Imprisonment & Seduction – An Interview With Elizabeth Huey
Elizabeth Huey’s Greenpoint studio overlooks the architecturally iconic Empire State Building. Architecture is a prominent theme in Huey’s paintings. The physical architecture of the asylum and the emotional architecture of those who have dwelt within their walls confront her viewers with the reality of their own psychic walls and need for catharsis. Huey’s paintings have been shown both in the United States and abroad. Her solo exhibition, Endless Immersions opens May 16th at Nobile & Amundsen in Norfolk, Virginia.
GP: Can you tell me about your formal art education?
ELIZABETH: I took private lessons as a teenager from an older Hungarian woman. She was fantastic. I majored in psychology in college and minored in art. Then I went to the New York Studio school and studied at the Marchutz School in Aix-en-Provence, France before I went to Yale. I’ve spent a lot of time painting and drawing the figure.
GP: Tell me about your artistic process.
ELIZABETH: I usually make an abstract ground. Sometimes I’m rubbing it with my finger, with brushes, with knives. Then I start venturing in with the image.
GP: I’m curious about this pile of vintage and antique photos.
ELIZABETH: I spend hours searching for images. It could be from books. It could be from online. I also go to flea markets and thrift stores. I use the photo loosely as a source. I’m not trying to make an exact replication. I then move away from the photo because I want the painting to be its own thing.
GP: I see a lot of Tudor style architecture in your work. Where does this come from?
ELIZABETH: Growing up I lived across the street from a gigantic Tudor house that had five boys living there. That might have subconsciously affected me. But I think more than that I’m interested in the shape of it. The representation of something that’s so dynamic. It embodies a feeling of imprisonment with the slats, but also a feeling of seduction because of its relationship to fairy tales and amusement parks. I’m very interested in an image that can reflect those dualities.
GP: Speaking of images, you’re quite the Instagram user.
ELIZABETH: It started when I was working on these paintings from the 1800’s and I needed a photo that looked like an old fashioned man. If I was painting someone who was bent over, I would leave the studio and take a photo of someone taking their trash out. I would use that image as a source to paint from. Sometimes google isn’t enough and you really have to go out and see something. I started liking the process of taking photographs and the process of seeing. I think of it as a wellspring of my source material.
GP: Why are asylums and clinical figures so prominently featured in your work?
ELIZABETH: I majored in psychology and became interested in the history of the asylum, the history and the the use of architecture to imprison someone. Some of them were called “Centers for the Oversensitive” which I found interesting. There were also incredibly altruistic people like Thomas Kirkbride who took people out of prison and wanted to give them land and a bed of their own and moral treatment. Moral treatment often meant religious treatment which is another complicated part of this history which I am interested in. He also had a magic lantern show he would do for them. He believed that the image could seduce someone into happiness.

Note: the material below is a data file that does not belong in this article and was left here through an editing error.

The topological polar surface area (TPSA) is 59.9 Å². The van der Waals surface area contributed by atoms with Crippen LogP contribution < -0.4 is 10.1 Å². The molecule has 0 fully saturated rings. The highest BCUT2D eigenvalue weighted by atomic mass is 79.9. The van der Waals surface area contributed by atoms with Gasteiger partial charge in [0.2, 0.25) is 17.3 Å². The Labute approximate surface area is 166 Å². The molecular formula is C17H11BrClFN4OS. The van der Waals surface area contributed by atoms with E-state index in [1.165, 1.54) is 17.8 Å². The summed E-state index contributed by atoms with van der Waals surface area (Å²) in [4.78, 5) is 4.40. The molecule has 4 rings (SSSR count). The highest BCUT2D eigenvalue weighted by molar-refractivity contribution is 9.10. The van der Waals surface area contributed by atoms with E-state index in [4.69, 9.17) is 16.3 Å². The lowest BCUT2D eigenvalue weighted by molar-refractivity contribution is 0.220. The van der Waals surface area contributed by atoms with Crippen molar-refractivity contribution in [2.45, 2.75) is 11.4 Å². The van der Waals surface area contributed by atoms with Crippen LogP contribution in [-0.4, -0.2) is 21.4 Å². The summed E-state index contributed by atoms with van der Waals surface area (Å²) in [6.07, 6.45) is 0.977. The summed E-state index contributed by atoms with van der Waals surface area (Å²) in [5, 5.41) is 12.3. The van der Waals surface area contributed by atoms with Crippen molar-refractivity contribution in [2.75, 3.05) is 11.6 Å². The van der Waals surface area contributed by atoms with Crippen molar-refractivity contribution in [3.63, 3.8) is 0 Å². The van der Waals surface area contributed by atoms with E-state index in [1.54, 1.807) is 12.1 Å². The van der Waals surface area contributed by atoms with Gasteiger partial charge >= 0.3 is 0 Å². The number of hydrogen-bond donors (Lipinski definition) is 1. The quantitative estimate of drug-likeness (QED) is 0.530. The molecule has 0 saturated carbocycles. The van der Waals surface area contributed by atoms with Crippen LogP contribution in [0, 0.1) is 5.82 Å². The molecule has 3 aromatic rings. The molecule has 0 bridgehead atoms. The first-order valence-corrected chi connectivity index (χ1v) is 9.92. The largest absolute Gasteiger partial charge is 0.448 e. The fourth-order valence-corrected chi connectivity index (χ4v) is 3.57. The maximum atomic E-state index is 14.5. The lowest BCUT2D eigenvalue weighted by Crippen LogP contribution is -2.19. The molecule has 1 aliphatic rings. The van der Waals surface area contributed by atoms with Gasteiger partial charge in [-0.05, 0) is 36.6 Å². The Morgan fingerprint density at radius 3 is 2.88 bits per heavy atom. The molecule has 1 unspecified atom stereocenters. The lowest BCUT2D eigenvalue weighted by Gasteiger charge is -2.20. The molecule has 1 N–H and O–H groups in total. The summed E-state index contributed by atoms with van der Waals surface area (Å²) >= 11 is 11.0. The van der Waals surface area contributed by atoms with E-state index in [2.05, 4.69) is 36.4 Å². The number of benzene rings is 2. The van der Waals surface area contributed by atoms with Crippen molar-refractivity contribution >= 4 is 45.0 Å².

GP: Where does your interest in the asylum and imprisonment come from?
ELIZABETH: In the 1980’s I was put in a center which was later shut down for being abusive. I forgot what happened for fifteen years. It wasn’t until I was in my early thirties that I began to remember. I was able to get past that pain through looking at the history of it. I wasn’t there for that long. Many people have been put away for their whole lives for being overemotional. When society as a whole has an inability to understand or categorize them, it’s easier to just put them away and to imprison them in some sort of box. I’m interested in how memory infiltrates time. The relationship with historical figures, that people from different time periods can inhabit and embody my work.
GP: Do you think that art can be a form of therapy to help the artist overcome their own “oversensitivity”?
ELIZABETH: Definitely. I strongly believe that art has the potential to change people. I really believe that.
GP: Why do you think that is?
ELIZABETH: I remember looking at Matisse’s The Piano Lesson at a crucial juncture in my life. In some inexplicable way that painting altered the way I thought about my own life and what was happening at the time.
GP: How do you want your work to resonate with your audience?
ELIZABETH: Ultimately I’d like the paintings to create a space for people to examine relationships, community, connection and disconnection. I’d like the paintings to afford people the space to experience emotion. I’m not sure if society gives us that space. I feel that this emotional space is one crucial aspect of a museum. Not just that so people can have a number of intellectual responses, but that there can be emotional discourse between people. I hope that my paintings help people to connect with others. I don’t want to disregard the mind, but I feel that we have so many venues for it already. Feelings are such a large part of the human process. I think we’re consistently bombarded with any number of feelings at any one time. So where is the space for that?